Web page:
112. Minutes of Cabinet Meeting1

The President opened the meeting of the Cabinet at 12:10 p.m.

He began with a brief summary of the week-end trip to Central America (see attached outline). After completing his formal report, the President said:

“I would say there is no problem in Central America that money and resources cannot cure. But the problems are many, and they are [Page 264] great. There is a great deal to do in education, in health, in housing, in transportation and communication.

“When all these problems are solved, we can expect to see a better life for all the people of this hemisphere, and we can expect to see greatly expanded trade between our country and all these nations.

“The trip was well worth the weekend. Never—not even on the last night of a campaign, surrounded by my closest friends—have I experienced such a warm spirit of affection and hospitality.

“Minor incidents—paint throwing and so forth—were really unimportant, negligible occurrences on this trip. Every place we went, there were thousands of people applauding the United States and applauding the President. They appeared to me about as friendly as any people could be.

“We received the same kind of welcome when we visited each country’s airport, to drop off their Presidents.

“All in all, it was a good weekend. Now I hope that AID and USIA and the other agencies will follow up this effort, and help these Central American countries as they have helped other countries.

“My most vivid impression is that there is so much to do—and so little time to do it.”

Attachment I


A. Purpose of the Trip

To show United States support for economic integration in Central America.
To dramatize the success of the Central American Common Market as an example for other areas of the hemisphere and world of what can be accomplished through regional cooperation.
To rally increased effort to expand the quantity and quality of education.

B. Direct Accomplishments

The meeting took place at a critical time when the Central Americans faced important adjustment problems in the Common Market; morale was sagging.
My trip to review their achievements and problems with them and offer increased US support recharged their confidence and determination.

Before I arrived, they made a frank assessment of their accomplishments, which are impressive:

  • —almost 700% increase in intraregional trade;
  • —an average annual growth in GNP of 6%, although it has slowed down in the past 2 years;
  • —a 65% increase in investment;
  • —a 50% increase in expenditures for education;
  • —effective regional institutions under dynamic, young leadership.

But more importantly, they also measured how much more needs to be done:

  • —in education, housing, health and population control;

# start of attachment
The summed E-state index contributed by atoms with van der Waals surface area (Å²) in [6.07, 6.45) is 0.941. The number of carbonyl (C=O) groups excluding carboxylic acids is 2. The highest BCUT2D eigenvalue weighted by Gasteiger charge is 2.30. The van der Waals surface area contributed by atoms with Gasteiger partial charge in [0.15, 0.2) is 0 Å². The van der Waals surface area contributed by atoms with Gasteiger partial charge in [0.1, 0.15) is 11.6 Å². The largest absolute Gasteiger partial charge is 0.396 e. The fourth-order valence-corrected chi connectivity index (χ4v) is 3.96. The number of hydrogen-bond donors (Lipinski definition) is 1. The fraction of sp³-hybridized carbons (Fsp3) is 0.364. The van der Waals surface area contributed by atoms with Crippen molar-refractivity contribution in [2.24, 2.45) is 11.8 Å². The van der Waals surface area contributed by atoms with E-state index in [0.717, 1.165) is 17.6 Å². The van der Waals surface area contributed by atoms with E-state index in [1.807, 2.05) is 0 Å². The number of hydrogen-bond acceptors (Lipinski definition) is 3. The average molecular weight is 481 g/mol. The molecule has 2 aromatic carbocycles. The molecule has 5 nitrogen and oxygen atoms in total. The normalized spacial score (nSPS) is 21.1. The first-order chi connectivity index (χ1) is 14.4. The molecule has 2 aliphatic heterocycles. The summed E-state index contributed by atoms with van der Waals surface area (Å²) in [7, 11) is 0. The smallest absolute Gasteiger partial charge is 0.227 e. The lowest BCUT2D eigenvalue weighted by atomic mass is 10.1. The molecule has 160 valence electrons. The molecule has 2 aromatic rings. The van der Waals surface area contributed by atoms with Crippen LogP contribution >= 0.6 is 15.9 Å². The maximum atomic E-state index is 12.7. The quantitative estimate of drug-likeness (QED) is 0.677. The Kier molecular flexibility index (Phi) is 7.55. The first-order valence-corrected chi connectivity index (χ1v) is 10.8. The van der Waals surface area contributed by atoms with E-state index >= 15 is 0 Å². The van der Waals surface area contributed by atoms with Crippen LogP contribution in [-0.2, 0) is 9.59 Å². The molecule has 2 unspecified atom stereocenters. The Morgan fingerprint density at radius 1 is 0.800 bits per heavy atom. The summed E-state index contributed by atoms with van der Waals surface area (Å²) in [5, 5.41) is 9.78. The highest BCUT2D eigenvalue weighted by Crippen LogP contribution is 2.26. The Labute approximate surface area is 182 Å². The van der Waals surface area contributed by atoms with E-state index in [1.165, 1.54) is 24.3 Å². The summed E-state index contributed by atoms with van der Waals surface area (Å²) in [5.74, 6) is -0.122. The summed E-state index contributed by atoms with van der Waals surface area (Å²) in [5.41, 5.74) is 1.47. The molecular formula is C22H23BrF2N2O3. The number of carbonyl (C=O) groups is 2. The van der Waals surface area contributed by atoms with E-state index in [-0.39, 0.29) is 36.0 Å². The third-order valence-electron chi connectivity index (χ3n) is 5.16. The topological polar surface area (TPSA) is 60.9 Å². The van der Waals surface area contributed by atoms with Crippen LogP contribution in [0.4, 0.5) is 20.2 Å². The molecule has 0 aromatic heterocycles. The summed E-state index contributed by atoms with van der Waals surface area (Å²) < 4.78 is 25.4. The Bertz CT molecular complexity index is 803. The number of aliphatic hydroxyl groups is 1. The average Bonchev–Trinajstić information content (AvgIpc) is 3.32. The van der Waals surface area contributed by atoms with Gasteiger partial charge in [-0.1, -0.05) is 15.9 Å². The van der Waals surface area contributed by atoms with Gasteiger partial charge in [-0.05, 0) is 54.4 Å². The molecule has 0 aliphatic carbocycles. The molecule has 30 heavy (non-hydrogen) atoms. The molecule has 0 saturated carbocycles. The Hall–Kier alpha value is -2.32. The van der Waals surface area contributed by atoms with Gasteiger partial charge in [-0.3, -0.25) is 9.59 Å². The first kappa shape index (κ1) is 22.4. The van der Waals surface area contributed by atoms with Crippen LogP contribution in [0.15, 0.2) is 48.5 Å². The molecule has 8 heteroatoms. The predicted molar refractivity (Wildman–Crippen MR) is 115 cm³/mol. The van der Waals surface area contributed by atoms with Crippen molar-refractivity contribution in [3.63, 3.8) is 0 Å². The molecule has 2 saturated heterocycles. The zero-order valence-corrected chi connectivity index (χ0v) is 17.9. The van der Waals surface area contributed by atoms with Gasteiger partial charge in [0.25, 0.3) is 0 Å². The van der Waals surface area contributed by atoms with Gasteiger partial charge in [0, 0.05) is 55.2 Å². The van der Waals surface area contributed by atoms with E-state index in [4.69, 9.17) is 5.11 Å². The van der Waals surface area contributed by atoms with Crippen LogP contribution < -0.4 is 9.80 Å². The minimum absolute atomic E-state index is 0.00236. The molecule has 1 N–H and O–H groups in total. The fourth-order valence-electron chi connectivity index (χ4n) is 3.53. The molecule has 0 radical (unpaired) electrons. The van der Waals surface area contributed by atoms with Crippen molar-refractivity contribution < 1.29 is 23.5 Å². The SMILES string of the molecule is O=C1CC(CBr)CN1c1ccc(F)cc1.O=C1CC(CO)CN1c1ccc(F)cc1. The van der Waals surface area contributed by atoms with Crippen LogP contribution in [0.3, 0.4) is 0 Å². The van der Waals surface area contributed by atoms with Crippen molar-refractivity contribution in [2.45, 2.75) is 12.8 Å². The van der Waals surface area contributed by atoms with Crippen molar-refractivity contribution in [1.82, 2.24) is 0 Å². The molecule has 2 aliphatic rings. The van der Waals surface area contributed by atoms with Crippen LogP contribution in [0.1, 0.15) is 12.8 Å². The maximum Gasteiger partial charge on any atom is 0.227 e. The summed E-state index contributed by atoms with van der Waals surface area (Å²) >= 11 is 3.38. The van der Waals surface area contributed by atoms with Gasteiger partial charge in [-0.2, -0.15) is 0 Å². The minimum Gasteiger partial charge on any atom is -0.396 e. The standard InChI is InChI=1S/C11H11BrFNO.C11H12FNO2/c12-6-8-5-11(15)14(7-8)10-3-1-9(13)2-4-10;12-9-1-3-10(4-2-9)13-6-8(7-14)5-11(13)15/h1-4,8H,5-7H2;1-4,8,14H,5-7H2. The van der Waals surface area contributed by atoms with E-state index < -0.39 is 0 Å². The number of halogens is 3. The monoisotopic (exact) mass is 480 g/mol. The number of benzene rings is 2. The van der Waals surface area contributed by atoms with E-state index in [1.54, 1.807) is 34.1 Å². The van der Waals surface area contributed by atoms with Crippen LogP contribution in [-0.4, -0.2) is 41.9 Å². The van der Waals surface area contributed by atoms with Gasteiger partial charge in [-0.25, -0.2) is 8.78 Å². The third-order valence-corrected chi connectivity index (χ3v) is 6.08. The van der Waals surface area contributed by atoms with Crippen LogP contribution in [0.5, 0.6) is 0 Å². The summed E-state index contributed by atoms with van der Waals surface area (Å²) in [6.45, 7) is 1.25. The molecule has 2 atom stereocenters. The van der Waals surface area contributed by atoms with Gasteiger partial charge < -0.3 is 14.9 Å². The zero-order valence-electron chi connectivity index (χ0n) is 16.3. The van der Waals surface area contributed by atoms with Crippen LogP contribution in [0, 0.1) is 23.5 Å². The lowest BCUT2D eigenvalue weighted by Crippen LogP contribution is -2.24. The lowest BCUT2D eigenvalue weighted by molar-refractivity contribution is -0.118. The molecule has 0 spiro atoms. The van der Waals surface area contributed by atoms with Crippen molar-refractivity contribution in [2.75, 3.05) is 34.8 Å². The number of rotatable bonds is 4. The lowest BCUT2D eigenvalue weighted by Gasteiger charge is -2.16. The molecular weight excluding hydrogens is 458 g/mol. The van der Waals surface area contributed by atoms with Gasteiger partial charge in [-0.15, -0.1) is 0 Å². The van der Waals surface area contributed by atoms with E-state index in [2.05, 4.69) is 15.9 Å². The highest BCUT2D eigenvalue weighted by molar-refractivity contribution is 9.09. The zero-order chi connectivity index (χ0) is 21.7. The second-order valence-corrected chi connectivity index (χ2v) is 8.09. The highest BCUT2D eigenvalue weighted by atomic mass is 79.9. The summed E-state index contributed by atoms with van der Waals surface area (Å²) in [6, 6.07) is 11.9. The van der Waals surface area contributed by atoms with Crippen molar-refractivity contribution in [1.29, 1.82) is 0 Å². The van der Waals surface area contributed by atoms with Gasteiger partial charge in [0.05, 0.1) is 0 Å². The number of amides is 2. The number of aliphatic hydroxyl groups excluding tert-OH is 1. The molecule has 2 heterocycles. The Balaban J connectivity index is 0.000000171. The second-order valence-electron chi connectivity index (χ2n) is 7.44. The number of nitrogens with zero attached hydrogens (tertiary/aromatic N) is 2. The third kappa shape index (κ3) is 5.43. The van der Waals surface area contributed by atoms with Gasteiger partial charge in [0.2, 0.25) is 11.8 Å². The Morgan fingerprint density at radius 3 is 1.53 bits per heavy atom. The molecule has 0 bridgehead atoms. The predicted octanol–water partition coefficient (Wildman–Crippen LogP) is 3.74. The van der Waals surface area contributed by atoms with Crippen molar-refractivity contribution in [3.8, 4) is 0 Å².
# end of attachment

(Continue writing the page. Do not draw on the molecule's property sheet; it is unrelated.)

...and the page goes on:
• —in diversifying and increasing exports;
  • —in linking the countries with better roads and telecommunications;
  • —in perfecting the Common Market institutions.

They agreed to redouble their efforts in these fields.
They committed themselves to ratify the protocol imposing a 30% surtax on exports—an essential first step.

C. Important Follow-Up

The trip convinced me more than ever before that the road to peace and progress lies through regionalism and subregionalism in Central America.
Central America can be made a microcosm for this process which will be a challenge and stimulus for other areas to follow.
I am impressed by the material gains I saw and the human talent available. I saw this particularly in the educational field symbolized by the LBJ School in a poor neighborhood and in the San Andres Normal School which will house the Instructional Television pilot project for Central America.
But as I drove through the streets and countryside and saw thousands of children and young people, I realized how much more needs to be done quickly in schooling, housing, health and jobs.

I am asking Walt Rostow to work with Secretary Rusk and Bill Gaud in organizing a working group to bring together resources in private industry, the universities and government to spur a major development effort in Central America.

A Political Side-Benefit

For the past 13 months relations between Honduras and El Salvador had progressively deteriorated as both sides refused to exchange prisoners seized in a border dispute area.
The increased bitterness between the two countries was also poisoning Common Market cooperative relations.
My trip prompted the two sides to work out a quick solution announced on the eve of my arrival.
  1. Source: Johnson Library, Cabinet Papers, July 10, 1968. Confidential. According to the President’s Daily Diary, Johnson met with the Cabinet, July 10, 12:10–1:15 p.m. The first item on the agenda was the President’s report on his trip to Central America. (Johnson Library)
  2. The outline was drafted by Rostow on July 9 as “Talking Points on the Central American Trip.” (Ibid., Cabinet Papers)